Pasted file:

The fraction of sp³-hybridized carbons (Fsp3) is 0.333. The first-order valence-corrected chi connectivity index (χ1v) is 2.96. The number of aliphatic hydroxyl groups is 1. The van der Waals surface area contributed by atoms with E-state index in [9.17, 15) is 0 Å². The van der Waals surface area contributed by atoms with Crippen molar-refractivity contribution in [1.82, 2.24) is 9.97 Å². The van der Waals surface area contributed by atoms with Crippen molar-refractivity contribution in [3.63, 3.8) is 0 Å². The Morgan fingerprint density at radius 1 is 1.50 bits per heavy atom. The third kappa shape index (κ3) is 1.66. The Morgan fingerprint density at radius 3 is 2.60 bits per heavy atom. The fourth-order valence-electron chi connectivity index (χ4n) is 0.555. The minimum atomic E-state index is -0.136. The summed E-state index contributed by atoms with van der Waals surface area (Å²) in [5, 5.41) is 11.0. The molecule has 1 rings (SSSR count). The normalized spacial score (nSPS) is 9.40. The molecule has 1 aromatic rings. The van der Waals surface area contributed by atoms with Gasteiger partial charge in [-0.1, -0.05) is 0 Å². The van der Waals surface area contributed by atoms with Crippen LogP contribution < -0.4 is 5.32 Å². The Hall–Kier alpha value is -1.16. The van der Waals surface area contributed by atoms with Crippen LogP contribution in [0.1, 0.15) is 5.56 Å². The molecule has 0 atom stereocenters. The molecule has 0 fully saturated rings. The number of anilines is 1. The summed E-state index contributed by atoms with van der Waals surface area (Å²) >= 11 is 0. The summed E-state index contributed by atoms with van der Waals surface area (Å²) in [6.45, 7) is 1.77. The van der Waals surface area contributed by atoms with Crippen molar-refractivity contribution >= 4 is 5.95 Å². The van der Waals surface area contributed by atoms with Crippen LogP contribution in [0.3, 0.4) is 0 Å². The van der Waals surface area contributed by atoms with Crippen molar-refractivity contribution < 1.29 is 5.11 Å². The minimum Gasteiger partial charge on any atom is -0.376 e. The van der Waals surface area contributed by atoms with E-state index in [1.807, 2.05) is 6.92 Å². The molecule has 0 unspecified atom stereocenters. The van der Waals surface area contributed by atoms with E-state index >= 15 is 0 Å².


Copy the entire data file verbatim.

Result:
The fraction of sp³-hybridized carbons (Fsp3) is 0.333. The first-order valence-corrected chi connectivity index (χ1v) is 2.96. The number of aliphatic hydroxyl groups is 1. The van der Waals surface area contributed by atoms with E-state index in [9.17, 15) is 0 Å². The van der Waals surface area contributed by atoms with Crippen molar-refractivity contribution in [1.82, 2.24) is 9.97 Å². The van der Waals surface area contributed by atoms with Crippen molar-refractivity contribution in [3.63, 3.8) is 0 Å². The Morgan fingerprint density at radius 1 is 1.50 bits per heavy atom. The third kappa shape index (κ3) is 1.66. The Morgan fingerprint density at radius 3 is 2.60 bits per heavy atom. The fourth-order valence-electron chi connectivity index (χ4n) is 0.555. The minimum atomic E-state index is -0.136. The summed E-state index contributed by atoms with van der Waals surface area (Å²) in [5, 5.41) is 11.0. The molecule has 1 rings (SSSR count). The normalized spacial score (nSPS) is 9.40. The molecule has 1 aromatic rings. The van der Waals surface area contributed by atoms with Gasteiger partial charge in [-0.1, -0.05) is 0 Å². The van der Waals surface area contributed by atoms with Crippen LogP contribution < -0.4 is 5.32 Å². The Hall–Kier alpha value is -1.16. The van der Waals surface area contributed by atoms with Crippen LogP contribution in [0.1, 0.15) is 5.56 Å². The molecule has 0 atom stereocenters. The molecule has 0 fully saturated rings. The number of anilines is 1. The summed E-state index contributed by atoms with van der Waals surface area (Å²) >= 11 is 0. The summed E-state index contributed by atoms with van der Waals surface area (Å²) in [6.45, 7) is 1.77. The van der Waals surface area contributed by atoms with Crippen molar-refractivity contribution >= 4 is 5.95 Å². The van der Waals surface area contributed by atoms with Crippen LogP contribution in [0.3, 0.4) is 0 Å². The van der Waals surface area contributed by atoms with Crippen molar-refractivity contribution < 1.29 is 5.11 Å². The minimum Gasteiger partial charge on any atom is -0.376 e. The van der Waals surface area contributed by atoms with E-state index in [1.807, 2.05) is 6.92 Å². The molecule has 0 unspecified atom stereocenters. The van der Waals surface area contributed by atoms with E-state index >= 15 is 0 Å².